nep-edu New Economics Papers
on Education
Issue of 2014‒02‒08
twelve papers chosen by
Joao Carlos Correia Leitao
Universidade da Beira Interior and Universidade de Lisboa

  1. Information, Market Incentives, and Student Performance By Camargo, Braz; Camelo, Rafael; Firpo, Sergio; Ponczek, Vladimir
  2. "I wish I knew ..."– Misperceived Ability, School Track Counseling Services and Performances in Upper Secondary Education By Bernardi, Martino; Bratti, Massimiliano; De Simone, Gianfranco
  3. Does malaria control impact education? A study of the Global Fund in Africa By Maria Kuecken; Josselin Thuilliez; Marie-Anne Valfort
  4. The impact of a comprehensive school reform policy for failing schools on educational achievement; Results of the first four years By Roel van Elk; Suzanne Kok
  5. Education and Intergenerational Mobility: Help or Hindrance? By Jo Blanden; Lindsey Macmillan
  6. Does Longer Compulsory Education Equalize Schooling by Gender and Rural/Urban Residence? By Kirdar, Murat G.; Dayioglu-Tayfur, Meltem; Koc, Ismet
  7. Do "Child-Friendly" Practices affect Learning? Evidence from Rural India By Sushmita Nalini Das
  8. The Impact of Apprenticeship Training on Personality Traits: An Instrumental Variable Approach By Thomas Bolli; Stefanie Hof
  9. Conditionalities, School Performance and Progression of Bolsa Família Programme Recipients By Flavio Cireno; Joana Silva; Rafael Proença
  10. War and the Destruction of Human Capital By Jorge M. Agüero; Muhammad Farhan Majid
  11. Discriminação Contra os Estudantes Obesos e os muito Magros nas Escolas Brasileiras By Luis Claudio Kubota
  12. Armed conflict and schooling in Rwanda: Digging deeper By Andrea Guariso; Marijke Verpoorten

  1. By: Camargo, Braz (Sao Paulo School of Economics); Camelo, Rafael (Sao Paulo School of Economics); Firpo, Sergio (Sao Paulo School of Economics); Ponczek, Vladimir (Sao Paulo School of Economics)
    Abstract: This paper uses a discontinuity on the test score disclosure rules of the National Secondary Education Examination in Brazil to test whether test score disclosure affects student performance, the composition of students in schools, and school observable inputs. We find that test score disclosure has a heterogeneous impact on test scores, but only increases average test scores in private schools. Since test score disclosure has no impact on student composition and school observable inputs in both public and private schools, our results suggest that test score disclosure changes the behavior of teachers and school managers in private schools by affecting the market incentives faced by such schools. We also develop a model of school and student behavior to help explain our empirical findings.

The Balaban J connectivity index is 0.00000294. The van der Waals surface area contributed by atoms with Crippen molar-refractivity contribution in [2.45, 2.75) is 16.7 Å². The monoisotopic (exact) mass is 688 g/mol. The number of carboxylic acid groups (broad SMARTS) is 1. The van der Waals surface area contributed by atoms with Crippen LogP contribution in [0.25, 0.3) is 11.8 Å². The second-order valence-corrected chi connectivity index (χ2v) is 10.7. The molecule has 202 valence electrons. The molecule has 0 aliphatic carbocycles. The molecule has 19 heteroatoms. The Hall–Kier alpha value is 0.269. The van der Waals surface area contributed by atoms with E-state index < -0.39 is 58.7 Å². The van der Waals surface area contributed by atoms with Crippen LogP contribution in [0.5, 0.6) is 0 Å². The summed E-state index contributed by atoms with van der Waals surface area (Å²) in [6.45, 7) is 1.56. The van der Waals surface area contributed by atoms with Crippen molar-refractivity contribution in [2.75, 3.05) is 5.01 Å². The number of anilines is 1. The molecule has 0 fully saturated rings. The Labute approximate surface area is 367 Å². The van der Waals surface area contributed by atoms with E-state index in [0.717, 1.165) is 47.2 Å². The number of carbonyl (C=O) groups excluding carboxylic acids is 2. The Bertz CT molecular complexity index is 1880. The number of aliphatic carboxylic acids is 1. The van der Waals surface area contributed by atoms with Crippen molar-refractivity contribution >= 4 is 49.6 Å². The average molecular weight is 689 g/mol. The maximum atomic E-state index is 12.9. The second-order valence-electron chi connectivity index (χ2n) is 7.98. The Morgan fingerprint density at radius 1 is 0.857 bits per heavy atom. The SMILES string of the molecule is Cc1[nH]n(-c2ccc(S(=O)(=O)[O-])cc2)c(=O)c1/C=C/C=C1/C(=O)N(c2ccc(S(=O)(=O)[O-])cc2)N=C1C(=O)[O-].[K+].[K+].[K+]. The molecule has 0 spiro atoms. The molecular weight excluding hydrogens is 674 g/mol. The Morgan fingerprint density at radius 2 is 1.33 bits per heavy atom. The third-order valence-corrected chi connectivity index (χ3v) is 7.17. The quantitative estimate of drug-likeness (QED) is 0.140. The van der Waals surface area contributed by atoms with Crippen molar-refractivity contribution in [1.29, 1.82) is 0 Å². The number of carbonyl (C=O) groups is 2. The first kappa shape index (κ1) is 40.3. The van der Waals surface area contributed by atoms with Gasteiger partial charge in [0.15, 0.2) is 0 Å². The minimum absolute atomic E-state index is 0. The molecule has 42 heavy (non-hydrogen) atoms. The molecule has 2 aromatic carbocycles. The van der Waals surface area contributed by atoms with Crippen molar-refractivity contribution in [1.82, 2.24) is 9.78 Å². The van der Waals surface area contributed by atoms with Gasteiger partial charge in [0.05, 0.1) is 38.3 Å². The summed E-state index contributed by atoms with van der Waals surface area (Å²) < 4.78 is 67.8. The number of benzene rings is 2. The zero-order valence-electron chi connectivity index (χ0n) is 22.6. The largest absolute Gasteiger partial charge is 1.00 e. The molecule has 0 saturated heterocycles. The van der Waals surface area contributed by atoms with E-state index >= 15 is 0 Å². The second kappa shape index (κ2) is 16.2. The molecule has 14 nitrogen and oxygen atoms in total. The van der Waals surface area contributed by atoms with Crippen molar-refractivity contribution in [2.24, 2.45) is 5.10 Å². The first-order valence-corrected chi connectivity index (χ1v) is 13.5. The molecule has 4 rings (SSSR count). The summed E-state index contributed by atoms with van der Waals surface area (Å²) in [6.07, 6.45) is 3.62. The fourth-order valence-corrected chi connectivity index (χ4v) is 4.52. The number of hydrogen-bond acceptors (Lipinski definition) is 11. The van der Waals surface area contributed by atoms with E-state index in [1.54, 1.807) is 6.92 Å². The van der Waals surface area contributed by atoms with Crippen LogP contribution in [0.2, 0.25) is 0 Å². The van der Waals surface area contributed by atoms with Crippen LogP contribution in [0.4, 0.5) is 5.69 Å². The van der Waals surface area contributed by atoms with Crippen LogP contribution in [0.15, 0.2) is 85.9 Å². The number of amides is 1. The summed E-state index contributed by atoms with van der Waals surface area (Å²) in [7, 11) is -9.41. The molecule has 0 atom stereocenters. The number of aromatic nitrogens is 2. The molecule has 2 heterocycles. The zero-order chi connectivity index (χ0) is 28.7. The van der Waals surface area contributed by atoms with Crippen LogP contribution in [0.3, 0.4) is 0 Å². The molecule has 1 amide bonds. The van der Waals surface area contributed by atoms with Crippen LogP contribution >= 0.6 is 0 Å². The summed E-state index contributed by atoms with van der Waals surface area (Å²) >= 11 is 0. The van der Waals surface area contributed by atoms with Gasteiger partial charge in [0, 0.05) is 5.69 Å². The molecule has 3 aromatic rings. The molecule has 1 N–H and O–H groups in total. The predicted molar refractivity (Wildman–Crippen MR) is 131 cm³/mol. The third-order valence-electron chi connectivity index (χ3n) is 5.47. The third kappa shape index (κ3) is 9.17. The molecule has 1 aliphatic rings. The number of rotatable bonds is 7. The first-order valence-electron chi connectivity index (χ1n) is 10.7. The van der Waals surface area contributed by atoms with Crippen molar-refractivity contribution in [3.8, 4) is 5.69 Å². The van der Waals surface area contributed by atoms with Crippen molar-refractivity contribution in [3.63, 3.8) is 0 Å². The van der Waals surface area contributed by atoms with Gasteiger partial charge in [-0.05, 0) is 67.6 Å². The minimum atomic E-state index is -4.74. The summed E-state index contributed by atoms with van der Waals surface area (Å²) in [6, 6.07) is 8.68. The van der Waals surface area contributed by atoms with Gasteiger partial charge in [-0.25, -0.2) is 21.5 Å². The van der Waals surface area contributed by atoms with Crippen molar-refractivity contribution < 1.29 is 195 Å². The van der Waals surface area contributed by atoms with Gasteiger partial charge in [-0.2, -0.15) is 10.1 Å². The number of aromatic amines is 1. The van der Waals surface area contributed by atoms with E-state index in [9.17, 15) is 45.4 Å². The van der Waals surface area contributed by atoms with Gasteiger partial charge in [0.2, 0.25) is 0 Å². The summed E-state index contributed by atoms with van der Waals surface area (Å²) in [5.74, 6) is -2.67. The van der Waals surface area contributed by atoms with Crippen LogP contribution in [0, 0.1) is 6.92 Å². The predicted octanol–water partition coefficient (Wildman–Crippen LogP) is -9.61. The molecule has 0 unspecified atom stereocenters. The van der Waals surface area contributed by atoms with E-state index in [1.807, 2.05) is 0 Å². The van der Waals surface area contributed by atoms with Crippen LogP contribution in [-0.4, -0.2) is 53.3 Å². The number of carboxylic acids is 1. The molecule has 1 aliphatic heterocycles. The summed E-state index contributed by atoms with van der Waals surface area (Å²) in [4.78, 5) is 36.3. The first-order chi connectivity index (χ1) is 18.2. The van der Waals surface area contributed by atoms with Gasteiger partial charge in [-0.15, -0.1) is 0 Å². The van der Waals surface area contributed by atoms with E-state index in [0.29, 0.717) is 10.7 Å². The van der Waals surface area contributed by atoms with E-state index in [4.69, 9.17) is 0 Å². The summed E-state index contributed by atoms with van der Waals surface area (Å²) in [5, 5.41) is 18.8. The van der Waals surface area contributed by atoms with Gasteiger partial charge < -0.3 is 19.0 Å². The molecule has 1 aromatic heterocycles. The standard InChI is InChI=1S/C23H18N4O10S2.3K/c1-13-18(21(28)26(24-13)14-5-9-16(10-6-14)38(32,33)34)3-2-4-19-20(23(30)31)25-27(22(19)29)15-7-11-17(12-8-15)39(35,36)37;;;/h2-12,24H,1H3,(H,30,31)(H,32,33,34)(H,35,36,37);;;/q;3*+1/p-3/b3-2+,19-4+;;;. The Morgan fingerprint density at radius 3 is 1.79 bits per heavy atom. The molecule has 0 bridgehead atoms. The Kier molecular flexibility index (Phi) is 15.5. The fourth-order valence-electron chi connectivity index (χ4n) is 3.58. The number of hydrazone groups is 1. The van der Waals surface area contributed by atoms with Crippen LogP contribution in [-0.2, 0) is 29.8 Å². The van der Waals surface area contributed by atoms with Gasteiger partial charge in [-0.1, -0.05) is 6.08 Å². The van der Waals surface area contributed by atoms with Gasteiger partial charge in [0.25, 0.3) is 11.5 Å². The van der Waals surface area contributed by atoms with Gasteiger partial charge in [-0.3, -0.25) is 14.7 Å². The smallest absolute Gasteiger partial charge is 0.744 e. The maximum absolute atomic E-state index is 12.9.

Keywords: test score disclosure, market incentives, public and private schools
    JEL: I20 I21
    Date: 2014–01
  2. By: Bernardi, Martino (Fondazione Giovanni Agnelli); Bratti, Massimiliano (University of Milan); De Simone, Gianfranco (Fondazione Giovanni Agnelli)
    Abstract: Previous research shows that, in tracked school systems, enrollment decisions are strongly associated with future outcomes both in education and on the labour market. Yet few studies explicitly investigate whether students (and their parents) have all the relevant information they need to make proper decisions. We address this issue by exploiting the data collected within the Arianna Project, an independent school track counseling service run by the municipality of a large city in Northern Italy (Turin). Virtually all students in the final year of lower secondary education participate into the program and they receive advices based on standardized cognitive and non-cognitive tests. Our dataset is uniquely enriched by information on students' pre-test enrollment intentions, their final track choices and their performances in the upper secondary school. We show that students' enrollment intentions are very often inconsistent with their actual potential as revealed by Arianna. However, students (and their parents) are likely to revise their initial choice when new information on their true abilities is made available to them. Moreover, we find that students who eventually make track choices in line with Arianna's suggestions are less likely to be retained in the first year of the upper secondary education.